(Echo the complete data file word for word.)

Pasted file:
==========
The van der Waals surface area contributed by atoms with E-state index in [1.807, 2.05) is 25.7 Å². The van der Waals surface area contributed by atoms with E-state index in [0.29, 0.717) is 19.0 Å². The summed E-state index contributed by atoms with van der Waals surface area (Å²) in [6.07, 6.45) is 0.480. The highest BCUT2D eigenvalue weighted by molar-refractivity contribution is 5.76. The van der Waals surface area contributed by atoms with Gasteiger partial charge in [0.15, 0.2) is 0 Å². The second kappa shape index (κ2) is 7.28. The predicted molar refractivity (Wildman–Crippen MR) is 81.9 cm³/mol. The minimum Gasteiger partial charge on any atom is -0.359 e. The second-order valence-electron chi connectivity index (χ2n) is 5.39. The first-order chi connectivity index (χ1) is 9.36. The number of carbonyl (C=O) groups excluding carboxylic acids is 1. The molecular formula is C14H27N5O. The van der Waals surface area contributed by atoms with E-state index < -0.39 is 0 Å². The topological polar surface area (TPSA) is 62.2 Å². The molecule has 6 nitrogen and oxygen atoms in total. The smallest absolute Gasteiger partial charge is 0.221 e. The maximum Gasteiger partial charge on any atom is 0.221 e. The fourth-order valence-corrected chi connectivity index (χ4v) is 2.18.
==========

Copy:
The van der Waals surface area contributed by atoms with E-state index in [1.807, 2.05) is 25.7 Å². The van der Waals surface area contributed by atoms with E-state index in [0.29, 0.717) is 19.0 Å². The summed E-state index contributed by atoms with van der Waals surface area (Å²) in [6.07, 6.45) is 0.480. The highest BCUT2D eigenvalue weighted by molar-refractivity contribution is 5.76. The van der Waals surface area contributed by atoms with Gasteiger partial charge in [0.15, 0.2) is 0 Å². The second kappa shape index (κ2) is 7.28. The predicted molar refractivity (Wildman–Crippen MR) is 81.9 cm³/mol. The minimum Gasteiger partial charge on any atom is -0.359 e. The second-order valence-electron chi connectivity index (χ2n) is 5.39. The first-order chi connectivity index (χ1) is 9.36. The number of carbonyl (C=O) groups excluding carboxylic acids is 1. The molecular formula is C14H27N5O. The van der Waals surface area contributed by atoms with E-state index < -0.39 is 0 Å². The topological polar surface area (TPSA) is 62.2 Å². The molecule has 6 nitrogen and oxygen atoms in total. The smallest absolute Gasteiger partial charge is 0.221 e. The maximum Gasteiger partial charge on any atom is 0.221 e. The fourth-order valence-corrected chi connectivity index (χ4v) is 2.18.